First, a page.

We continue the recording of John MacFadyen talking about judging. We are once again grateful to reader Jack McLachlan for forwarding the recording, made by John Davidson, Parkview, Johannesburg, at his home on 12th August 1973.
John MacFadyen was visiting to run a piping school for the Scottish Piping Society of the Witwatersrand and gave this lecture the week before it was due to start.
In this part of the recording, John touches on several important aspects of the judging of piping and pipe bands.
Judges should try not to write in front of the piper, though the competitior must appreciate that at some point a good judge will take notes.
Pipe band judges must take into consideration the quality of a pipe band medley. Do the tunes work well together?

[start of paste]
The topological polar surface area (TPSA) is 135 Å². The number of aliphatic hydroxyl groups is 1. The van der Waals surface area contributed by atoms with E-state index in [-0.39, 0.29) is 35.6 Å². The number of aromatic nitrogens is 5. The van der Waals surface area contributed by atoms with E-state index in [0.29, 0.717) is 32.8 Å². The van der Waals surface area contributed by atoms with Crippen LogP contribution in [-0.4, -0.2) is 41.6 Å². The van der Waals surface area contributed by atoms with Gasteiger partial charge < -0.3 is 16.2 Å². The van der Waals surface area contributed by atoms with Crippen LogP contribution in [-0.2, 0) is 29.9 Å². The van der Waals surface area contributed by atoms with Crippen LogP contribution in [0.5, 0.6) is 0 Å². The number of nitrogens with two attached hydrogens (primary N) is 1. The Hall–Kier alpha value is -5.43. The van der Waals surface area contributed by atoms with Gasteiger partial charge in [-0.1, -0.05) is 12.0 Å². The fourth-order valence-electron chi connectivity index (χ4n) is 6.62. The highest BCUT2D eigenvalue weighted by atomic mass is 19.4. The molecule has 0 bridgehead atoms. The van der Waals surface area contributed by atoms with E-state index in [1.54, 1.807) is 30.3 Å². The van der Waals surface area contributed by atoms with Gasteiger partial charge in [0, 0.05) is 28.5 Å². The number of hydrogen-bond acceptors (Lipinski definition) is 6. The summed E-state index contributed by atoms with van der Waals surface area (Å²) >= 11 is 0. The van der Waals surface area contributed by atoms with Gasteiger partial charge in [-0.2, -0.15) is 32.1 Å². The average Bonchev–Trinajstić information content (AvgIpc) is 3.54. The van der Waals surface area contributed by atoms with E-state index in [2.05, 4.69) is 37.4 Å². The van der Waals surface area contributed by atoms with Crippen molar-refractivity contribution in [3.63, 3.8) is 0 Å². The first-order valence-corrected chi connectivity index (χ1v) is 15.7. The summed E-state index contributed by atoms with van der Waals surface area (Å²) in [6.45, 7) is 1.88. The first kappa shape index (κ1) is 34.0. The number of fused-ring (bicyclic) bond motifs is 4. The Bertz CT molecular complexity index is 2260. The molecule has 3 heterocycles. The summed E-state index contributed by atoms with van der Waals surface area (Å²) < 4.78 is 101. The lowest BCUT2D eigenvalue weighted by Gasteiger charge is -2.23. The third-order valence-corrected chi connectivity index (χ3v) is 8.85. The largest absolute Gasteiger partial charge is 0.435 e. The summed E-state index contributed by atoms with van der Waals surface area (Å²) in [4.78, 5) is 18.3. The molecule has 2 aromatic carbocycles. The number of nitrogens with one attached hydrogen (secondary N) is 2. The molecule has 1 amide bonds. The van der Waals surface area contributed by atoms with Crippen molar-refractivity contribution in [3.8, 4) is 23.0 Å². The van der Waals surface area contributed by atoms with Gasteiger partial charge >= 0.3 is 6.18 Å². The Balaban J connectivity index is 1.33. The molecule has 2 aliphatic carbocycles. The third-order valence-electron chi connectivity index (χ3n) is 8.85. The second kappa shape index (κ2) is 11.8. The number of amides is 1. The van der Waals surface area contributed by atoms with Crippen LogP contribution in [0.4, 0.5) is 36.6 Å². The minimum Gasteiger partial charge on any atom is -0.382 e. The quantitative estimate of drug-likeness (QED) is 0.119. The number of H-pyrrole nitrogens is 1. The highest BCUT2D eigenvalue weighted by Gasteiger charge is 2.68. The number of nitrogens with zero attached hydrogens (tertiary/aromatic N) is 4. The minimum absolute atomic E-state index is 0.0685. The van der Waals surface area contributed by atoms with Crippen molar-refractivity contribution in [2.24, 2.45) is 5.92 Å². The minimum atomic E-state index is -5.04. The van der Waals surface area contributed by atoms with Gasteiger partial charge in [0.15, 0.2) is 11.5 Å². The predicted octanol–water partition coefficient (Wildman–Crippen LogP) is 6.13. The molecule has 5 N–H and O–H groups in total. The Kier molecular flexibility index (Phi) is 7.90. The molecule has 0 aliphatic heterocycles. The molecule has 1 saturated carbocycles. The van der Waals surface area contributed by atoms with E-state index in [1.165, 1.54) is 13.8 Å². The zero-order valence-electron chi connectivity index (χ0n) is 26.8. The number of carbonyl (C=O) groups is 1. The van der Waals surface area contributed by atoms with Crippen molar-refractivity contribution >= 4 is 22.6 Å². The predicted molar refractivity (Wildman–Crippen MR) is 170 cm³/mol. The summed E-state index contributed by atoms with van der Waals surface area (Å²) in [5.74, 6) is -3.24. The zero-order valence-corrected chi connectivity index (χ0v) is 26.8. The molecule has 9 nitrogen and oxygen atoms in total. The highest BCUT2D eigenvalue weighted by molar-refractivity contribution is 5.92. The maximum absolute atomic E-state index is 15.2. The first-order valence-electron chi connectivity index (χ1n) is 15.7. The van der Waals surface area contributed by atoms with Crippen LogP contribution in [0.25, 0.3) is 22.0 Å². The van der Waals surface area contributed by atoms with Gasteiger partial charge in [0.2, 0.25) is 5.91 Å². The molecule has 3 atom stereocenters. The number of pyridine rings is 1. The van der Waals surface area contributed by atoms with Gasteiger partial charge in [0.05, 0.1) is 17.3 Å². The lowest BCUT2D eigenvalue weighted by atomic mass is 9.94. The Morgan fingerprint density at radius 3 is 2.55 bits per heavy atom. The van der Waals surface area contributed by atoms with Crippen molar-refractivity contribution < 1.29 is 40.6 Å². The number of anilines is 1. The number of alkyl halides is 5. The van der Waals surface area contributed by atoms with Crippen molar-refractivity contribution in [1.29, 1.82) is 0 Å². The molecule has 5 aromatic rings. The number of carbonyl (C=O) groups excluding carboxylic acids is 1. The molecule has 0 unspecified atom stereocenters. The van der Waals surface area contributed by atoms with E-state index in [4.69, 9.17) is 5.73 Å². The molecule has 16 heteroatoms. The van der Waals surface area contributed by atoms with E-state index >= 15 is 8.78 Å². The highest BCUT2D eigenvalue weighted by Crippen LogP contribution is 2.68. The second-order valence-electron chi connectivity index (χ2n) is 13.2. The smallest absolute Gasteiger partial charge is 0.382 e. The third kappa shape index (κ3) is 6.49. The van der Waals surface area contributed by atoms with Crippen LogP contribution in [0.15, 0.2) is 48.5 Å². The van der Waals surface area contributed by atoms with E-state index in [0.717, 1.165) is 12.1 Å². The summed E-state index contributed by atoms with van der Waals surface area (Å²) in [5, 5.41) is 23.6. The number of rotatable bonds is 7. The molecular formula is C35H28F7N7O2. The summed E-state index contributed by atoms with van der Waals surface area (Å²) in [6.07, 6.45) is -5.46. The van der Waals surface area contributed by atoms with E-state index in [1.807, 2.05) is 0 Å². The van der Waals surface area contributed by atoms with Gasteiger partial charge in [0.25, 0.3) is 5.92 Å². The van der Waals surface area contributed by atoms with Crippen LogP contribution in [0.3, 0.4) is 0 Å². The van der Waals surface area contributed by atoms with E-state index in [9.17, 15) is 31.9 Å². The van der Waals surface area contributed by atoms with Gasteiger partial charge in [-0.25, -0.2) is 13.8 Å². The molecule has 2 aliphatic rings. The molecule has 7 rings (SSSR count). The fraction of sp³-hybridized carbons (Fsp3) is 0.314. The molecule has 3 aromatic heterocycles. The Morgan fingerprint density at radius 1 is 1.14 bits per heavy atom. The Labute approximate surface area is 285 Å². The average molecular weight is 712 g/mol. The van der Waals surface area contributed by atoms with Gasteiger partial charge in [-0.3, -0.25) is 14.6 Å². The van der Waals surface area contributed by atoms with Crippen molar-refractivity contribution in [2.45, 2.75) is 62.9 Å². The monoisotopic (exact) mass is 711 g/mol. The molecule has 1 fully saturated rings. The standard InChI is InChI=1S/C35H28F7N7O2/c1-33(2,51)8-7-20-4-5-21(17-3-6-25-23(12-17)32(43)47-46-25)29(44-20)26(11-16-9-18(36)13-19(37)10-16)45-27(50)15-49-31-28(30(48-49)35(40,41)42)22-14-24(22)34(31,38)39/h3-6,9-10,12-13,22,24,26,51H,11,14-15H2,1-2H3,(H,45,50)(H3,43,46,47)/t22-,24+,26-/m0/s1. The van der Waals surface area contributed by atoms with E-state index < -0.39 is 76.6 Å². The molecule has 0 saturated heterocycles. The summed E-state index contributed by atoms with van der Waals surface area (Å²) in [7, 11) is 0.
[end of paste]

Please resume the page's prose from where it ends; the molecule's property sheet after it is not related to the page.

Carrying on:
A pipe corps should be a solo piper amplified, playing with impeccable unison. If one piper stops during a performance the band must be disqualified.
In solos, judges should guard against giving credit to pipers who submit difficult tunes. It is the performance that matters. Pipers who play ‘bastardised’ settings of classic tunes by composers such as John MacColl should be marked down.
Piping is a small community where judges and pipers are often friends. If they mix outside the competition sphere they should not do so on the day of the event itself.
Judges must be loyal to the bench if they are to achieve a reputation for honesty and integrity but should also, if asked politely, take time to explain to a competitor what he thought of his performance.
Listen to the second part of the lecture: